The Mad Hatter might seem like he has a lucky horseshoe up his sleeve, but Miles was successful at Oklahoma State, has a national title at LSU, and for all the close calls and strange finishes, he wins. A phenomenal recruiter, Miles is doing a great job of keeping most of the top talents at home in the state’s fertile recruiting ground, and while he and his staff might not be turning enough five-star prospects into NFL stars, the production is there at the collegiate level. The record is all that matters, and he’s 62-17 at LSU with four seasons of 11 wins or more. Just as impressive, under Miles LSU is 5-1 in bowls.
Hot seat status: Shockingly, the burner is on. Despite the success, the back-to-back rough years in 2008 and 2009 (combined 17-9 record) didn’t sit all that well with the LSU faithful. And yes, despite an 11-2 mark last year, the poor play of the offense didn’t help his cause.
When will the change come? Within five years. The Michigan job is filled, so he’s not going back to his alma mater, but don’t be shocked if Miles and LSU struggle a bit, at least by the high standards of SEC West title or bust. Five years from now, the school might be looking to buy out a contract that runs out in 2017 if Miles can’t get back to the SEC Championship Game.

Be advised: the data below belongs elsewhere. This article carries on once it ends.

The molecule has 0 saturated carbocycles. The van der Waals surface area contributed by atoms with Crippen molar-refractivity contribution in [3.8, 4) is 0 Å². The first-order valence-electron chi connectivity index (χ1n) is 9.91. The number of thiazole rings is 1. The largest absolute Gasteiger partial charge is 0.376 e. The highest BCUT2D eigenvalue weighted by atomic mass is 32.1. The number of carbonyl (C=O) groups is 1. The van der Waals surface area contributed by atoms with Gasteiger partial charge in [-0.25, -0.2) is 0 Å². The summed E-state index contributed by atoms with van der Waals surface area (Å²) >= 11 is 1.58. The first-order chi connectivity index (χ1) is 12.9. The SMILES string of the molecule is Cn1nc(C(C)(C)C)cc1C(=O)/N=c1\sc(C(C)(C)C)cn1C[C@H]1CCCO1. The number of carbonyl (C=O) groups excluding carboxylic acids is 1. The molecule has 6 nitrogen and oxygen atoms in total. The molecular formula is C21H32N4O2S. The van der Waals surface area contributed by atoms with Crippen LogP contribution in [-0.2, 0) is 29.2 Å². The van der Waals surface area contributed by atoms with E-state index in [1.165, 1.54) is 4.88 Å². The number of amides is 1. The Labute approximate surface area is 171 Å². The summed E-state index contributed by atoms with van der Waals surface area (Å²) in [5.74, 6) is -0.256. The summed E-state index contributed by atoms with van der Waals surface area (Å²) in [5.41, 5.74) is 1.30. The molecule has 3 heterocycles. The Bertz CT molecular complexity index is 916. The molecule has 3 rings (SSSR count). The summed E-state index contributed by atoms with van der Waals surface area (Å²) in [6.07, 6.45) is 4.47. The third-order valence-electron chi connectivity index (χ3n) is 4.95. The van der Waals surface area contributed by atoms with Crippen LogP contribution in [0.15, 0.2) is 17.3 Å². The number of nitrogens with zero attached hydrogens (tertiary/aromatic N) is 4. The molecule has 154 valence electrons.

8. Chris Petersen, Boise State
Career record: 61-5
Dirk Koetter started the great run, Dan Hawkins continued it, and then Petersen blew the lid off the program. As real as it gets, there’s absolutely nothing phony whatsoever about a coach who has every reason to be posturing and positioning for one of the premier jobs in college football. Petersen still might jump ship at some point for a job that’s too good to pass up, and he has earned it. There are few coaches in sports better at keeping his team focused on the task at hand. The "one game at a time" cliché never works better than when Petersen is using it.